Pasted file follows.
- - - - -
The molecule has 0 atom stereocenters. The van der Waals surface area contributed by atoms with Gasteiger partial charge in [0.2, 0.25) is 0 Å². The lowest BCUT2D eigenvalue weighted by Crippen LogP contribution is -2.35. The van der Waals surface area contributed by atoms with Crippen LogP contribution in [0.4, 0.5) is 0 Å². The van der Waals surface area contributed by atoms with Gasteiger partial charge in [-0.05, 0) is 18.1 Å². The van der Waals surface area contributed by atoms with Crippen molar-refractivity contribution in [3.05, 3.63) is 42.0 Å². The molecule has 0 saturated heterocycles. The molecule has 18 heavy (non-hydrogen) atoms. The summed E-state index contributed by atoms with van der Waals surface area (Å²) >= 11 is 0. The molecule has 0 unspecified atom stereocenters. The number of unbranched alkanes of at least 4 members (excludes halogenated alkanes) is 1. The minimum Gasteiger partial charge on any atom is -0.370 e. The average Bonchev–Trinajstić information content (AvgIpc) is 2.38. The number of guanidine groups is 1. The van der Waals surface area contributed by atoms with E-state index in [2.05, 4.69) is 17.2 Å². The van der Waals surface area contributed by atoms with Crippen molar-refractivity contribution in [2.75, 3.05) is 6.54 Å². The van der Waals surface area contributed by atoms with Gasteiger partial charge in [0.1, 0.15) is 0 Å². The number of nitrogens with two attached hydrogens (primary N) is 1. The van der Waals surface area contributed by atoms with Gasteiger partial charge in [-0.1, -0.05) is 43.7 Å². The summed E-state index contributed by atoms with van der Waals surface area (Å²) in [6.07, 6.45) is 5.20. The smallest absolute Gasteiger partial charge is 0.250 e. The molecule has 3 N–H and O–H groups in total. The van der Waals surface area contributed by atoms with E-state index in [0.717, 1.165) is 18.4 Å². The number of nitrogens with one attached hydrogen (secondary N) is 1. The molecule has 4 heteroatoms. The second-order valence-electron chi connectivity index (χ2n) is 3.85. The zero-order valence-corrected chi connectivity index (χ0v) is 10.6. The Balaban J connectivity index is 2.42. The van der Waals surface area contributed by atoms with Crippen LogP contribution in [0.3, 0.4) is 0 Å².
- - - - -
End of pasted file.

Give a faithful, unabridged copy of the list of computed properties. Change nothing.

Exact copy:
The molecule has 0 atom stereocenters. The van der Waals surface area contributed by atoms with Gasteiger partial charge in [0.2, 0.25) is 0 Å². The lowest BCUT2D eigenvalue weighted by Crippen LogP contribution is -2.35. The van der Waals surface area contributed by atoms with Crippen LogP contribution in [0.4, 0.5) is 0 Å². The van der Waals surface area contributed by atoms with Gasteiger partial charge in [-0.05, 0) is 18.1 Å². The van der Waals surface area contributed by atoms with Crippen molar-refractivity contribution in [3.05, 3.63) is 42.0 Å². The molecule has 0 saturated heterocycles. The molecule has 18 heavy (non-hydrogen) atoms. The summed E-state index contributed by atoms with van der Waals surface area (Å²) >= 11 is 0. The molecule has 0 unspecified atom stereocenters. The number of unbranched alkanes of at least 4 members (excludes halogenated alkanes) is 1. The minimum Gasteiger partial charge on any atom is -0.370 e. The average Bonchev–Trinajstić information content (AvgIpc) is 2.38. The number of guanidine groups is 1. The van der Waals surface area contributed by atoms with E-state index in [2.05, 4.69) is 17.2 Å². The van der Waals surface area contributed by atoms with Crippen molar-refractivity contribution in [2.75, 3.05) is 6.54 Å². The van der Waals surface area contributed by atoms with Gasteiger partial charge in [0.1, 0.15) is 0 Å². The number of nitrogens with two attached hydrogens (primary N) is 1. The van der Waals surface area contributed by atoms with Gasteiger partial charge in [-0.1, -0.05) is 43.7 Å². The summed E-state index contributed by atoms with van der Waals surface area (Å²) in [6.07, 6.45) is 5.20. The smallest absolute Gasteiger partial charge is 0.250 e. The molecule has 3 N–H and O–H groups in total. The van der Waals surface area contributed by atoms with E-state index in [0.717, 1.165) is 18.4 Å². The number of nitrogens with one attached hydrogen (secondary N) is 1. The molecule has 4 heteroatoms. The second-order valence-electron chi connectivity index (χ2n) is 3.85. The zero-order valence-corrected chi connectivity index (χ0v) is 10.6. The Balaban J connectivity index is 2.42. The van der Waals surface area contributed by atoms with Crippen LogP contribution in [0.3, 0.4) is 0 Å².